May 15, 2013


Jonathan Schenke’s Gear: Deltalab Effectron
 
“We have an AMS DMX Delay that is incredible… it’s the Martin Hannett/Joy Division delay, and completely unlike anything else I’ve heard.”

Jonathan Schenke, sound engineer and music lover, recorded the debut album of Brooklyn indie rock buzz band Parquet Courts. We asked him a few question about that experience.

– Tell us a little about the studios you work in and how you got started as a sound engineer.

I’m a partner at Doctor Wu’s studio in Williamsburg, with Yale Yng-Wong and Jake Aron. I also have a mobile recording rig and a home studio for editing and mixing, which is how we did Light Up Gold.

I was always an obsessive music fan growing up, but I didn’t get into recording until college. I was studying at Case Western Reserve in Cleveland, OH, and made up a major to get into the audio classes at the Cleveland Institute of Music. I also interned at a local studio, setting up mics and wrapping cables… just trying to take in everything that was happening.

I really got started as a sound engineer when I started playing in a band, though. I bought an interface for my laptop, a few mics that had been recommended to me, and borrowed the rest to start making a record. It was all done in fits and spurts, total trial and error on my part – I think it was close to two years, start to finish. I figured out a lot in the process though, and once I had the gear, I started recording my friends’ bands.

After college, I moved to Chicago and started recording at Experimental Sound Studio and doing live sound at clubs like the Empty Bottle and the Hideout. I moved to Brooklyn in 2010, and helped open Doctor Wu’s last year.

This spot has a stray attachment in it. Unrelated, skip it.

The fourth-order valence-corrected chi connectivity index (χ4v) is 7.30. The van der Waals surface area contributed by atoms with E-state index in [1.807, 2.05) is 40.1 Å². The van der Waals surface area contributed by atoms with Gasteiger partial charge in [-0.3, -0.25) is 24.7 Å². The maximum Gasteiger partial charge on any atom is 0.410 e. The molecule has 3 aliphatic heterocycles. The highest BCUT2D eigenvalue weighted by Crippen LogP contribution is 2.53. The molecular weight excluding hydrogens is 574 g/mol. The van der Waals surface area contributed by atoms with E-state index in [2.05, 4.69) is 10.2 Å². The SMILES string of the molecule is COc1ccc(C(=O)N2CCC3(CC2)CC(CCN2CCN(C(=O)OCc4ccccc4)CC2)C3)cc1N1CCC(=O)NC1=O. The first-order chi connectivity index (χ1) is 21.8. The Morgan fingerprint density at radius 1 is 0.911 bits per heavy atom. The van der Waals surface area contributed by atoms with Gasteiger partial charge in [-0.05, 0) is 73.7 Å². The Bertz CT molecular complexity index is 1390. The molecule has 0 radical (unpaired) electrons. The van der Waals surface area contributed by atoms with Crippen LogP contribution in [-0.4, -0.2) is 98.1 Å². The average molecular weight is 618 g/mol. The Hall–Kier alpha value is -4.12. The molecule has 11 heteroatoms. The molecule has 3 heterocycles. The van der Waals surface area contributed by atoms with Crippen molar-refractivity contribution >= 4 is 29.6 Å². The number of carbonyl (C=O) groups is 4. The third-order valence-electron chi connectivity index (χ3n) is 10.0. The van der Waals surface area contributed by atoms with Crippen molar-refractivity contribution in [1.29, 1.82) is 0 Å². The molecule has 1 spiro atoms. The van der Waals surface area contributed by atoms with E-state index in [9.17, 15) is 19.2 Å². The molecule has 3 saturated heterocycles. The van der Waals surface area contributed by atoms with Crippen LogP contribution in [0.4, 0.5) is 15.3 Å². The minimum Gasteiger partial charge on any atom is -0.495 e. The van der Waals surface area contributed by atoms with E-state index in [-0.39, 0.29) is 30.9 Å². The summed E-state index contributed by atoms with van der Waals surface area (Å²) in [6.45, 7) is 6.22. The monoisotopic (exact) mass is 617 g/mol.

– Tell us about the process of recording the Parquet Courts record – was it a band easy to work with? Were you involved as a sound engineer or also producer? How do you think the band’s sound evolved after the recording (if it did)?

The guys in Parquet Courts are hands-down some of my favorite people to work with – there’s something really special about it. Andrew and I met making the Fergus & Geronimo record ‘Funky Was the State of Affairs,’ and Austin and I have also worked on his side-project The Keepsies. We’ve all got overlapping aesthetics and similar work flows and ethics… it’s a lot of work, but it’s a whole lot of fun. We’re actually recording some new stuff down at Seaside Lounge while I’m writing this, and it’s been a total blast.

We spent three days in their practice space recording Light Up Gold on Austin’s Tascam 388 – this mid-80s 8-track 1/4″ tape machine with a built-in mixer, like a coffee-table-sized Portastudio with a totally unique sound. We did all the basics live in one day, vocals the next, and overdubs the third. Since we only had 8 tracks, I used a little Mackie mixer to submix the drums down to two channels, and we’d have everyone around one mic for things like percussion and background vocals. I transferred the tracks through my Apogee Ensemble to my laptop, and we spent two days mixing it at my place. By the end of that second day, we had the album sequencing down and everything – it still amazes me how quickly that record came together.

My production style is like a guide or an enabler. I feel that a big part of my role in the process is to maintain an environment of forward motion. A lot of that is getting the technical side handled quickly and out of the way – auditioning sounds during a run-through, making decisions, and fixing or working around problems before they derail things (something doing live sound really hammered home for me). Time management is also really important in keeping the momentum going. I’m trying to get us to a point where we all can work off intuition, through experimentation, and allow for creativity.